Kallal Medical Group offers extensive skin care solutions for their patients which includes Acne care, removal of Skin Tags, Moles, Warts and Lesions and the surgical treatment of Vericose Veins.
What is Acne?
Acne is the term for plugged pores (blackheads and whiteheads), pimples, and even deeper lumps (cysts or nodules) that occur on the face, neck, chest, back, shoulders and even the upper arms. Acne affects most teenagers to some extent. However, the disease is not restricted to any age group; adults in their 20s – even into their 40s – can get acne. While not a life threatening condition, acne can be upsetting and disfiguring. When severe, acne can lead to serious and permanent scarring. Even less severe cases can lead to scarring.
Who gets acne?
Close to 100% of people between the ages of twelve and seventeen have at least an occasional whitehead, blackhead or pimple, regardless of race or ethnicity. Many of these young people are able to manage their acne with over-the-counter (nonprescription) treatments. For some, however, acne is more serious. In fact, by their mid-teens, more than 40% of adolescents have acne severe enough to require some treatment by a physician.
In most cases, acne starts between the ages of ten and thirteen and usually lasts for five to ten years. It normally goes away on its own sometime in the early twenties. However, acne can persist into the late twenties or thirties or even beyond. Some people get acne for the first time as adults.
Acne affects young men and young women about equally, but there are differences. Young men are more likely than young women to have more severe, longer lasting forms of acne. Despite this fact, young men are less likely than young women to visit a dermatologist for their acne. In contrast, young women are more likely to have intermittent acne due to hormonal changes associated with their menstrual cycle and acne caused by cosmetics. These kinds of acne may afflict young women well into adulthood.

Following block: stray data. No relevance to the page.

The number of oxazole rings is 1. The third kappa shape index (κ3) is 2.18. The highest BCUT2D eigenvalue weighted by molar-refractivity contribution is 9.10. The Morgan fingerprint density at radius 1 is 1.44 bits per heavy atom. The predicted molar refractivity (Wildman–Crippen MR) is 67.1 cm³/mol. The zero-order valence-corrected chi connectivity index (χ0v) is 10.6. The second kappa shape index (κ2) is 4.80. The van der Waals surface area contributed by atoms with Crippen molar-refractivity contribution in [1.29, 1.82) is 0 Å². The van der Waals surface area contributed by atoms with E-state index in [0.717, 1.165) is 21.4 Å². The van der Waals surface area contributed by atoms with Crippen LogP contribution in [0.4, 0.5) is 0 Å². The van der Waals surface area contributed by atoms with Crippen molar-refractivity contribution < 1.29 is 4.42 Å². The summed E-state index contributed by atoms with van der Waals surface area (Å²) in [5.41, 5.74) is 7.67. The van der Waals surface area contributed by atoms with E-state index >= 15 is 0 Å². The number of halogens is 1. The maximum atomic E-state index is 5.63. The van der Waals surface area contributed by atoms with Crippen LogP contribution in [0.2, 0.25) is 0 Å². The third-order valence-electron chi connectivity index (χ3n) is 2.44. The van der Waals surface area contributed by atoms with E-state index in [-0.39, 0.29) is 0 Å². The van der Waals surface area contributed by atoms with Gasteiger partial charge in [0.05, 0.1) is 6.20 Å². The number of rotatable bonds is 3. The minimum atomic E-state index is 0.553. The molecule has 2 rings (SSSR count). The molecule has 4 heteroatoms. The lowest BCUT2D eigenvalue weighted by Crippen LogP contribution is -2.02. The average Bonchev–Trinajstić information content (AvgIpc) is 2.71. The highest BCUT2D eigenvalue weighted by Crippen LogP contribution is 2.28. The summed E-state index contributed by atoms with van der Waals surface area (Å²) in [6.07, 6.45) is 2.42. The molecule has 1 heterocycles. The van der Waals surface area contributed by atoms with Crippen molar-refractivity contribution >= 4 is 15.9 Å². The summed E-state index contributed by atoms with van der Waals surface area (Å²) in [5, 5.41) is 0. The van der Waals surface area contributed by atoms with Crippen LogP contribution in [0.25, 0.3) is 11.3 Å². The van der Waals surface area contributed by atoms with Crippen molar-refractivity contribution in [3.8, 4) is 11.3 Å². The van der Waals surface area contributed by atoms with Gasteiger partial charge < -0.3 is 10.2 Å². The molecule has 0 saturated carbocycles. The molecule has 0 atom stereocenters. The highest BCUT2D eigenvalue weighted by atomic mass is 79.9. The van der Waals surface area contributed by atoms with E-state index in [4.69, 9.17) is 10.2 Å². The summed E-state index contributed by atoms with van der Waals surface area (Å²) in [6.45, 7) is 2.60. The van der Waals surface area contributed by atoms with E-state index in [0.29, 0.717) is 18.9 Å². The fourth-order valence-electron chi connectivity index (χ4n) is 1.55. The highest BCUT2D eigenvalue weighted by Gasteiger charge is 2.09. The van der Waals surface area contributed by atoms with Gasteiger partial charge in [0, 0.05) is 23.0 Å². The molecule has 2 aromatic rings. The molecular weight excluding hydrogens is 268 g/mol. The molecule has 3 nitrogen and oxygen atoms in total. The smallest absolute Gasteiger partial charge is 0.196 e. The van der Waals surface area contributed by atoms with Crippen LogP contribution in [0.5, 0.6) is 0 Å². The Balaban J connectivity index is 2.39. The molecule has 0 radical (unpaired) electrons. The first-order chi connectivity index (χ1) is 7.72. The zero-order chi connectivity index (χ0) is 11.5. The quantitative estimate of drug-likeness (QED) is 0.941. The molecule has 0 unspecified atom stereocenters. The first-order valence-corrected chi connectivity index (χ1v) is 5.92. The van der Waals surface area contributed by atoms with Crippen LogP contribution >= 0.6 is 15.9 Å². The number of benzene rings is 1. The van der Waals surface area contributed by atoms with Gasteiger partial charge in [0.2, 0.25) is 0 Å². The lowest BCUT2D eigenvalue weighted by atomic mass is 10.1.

Acne lesions are most common on the face, but they can also occur on the neck, chest, back, shoulders, scalp, and upper arms and legs
Today, virtually every case of acne can be resolved. The key to getting rid of acne lesions and preventing new ones from forming lies in knowing that:
• Resolution takes time.
• What works for one person may not work for another.
• A dermatologist’s help may be required.
Resolution takes time. Treatments that promise “fast,” miraculous” or “overnight” results often capture the attention of acne sufferers hoping for quick resolution. However, the fact remains that acne does not clear overnight. On average, 6 to 8 weeks are needed to see initial results. Once acne significantly improves or clears, continued treatment is needed to keep acne from re-appearing. If acne does not improve in 6 to 8 weeks, treatment may need to be adjusted as not every acne treatment clears every case of acne.
What works for one person may not work for another. What is an appropriate treatment for one person may not clear another’s acne because many factors affect resolution, including the cause(s) of the acne, a person’s skin type and the kind of acne lesions present.
With so many factors affecting clearance and a multitude of treatment options available (some only by prescription), a doctor’s help can make a difference. Before prescribing treatment, we consider several factors, including the severity of the acne, types of lesions present, co-existing conditions, as well as the patient’s age, skin type, lifestyle and motivation.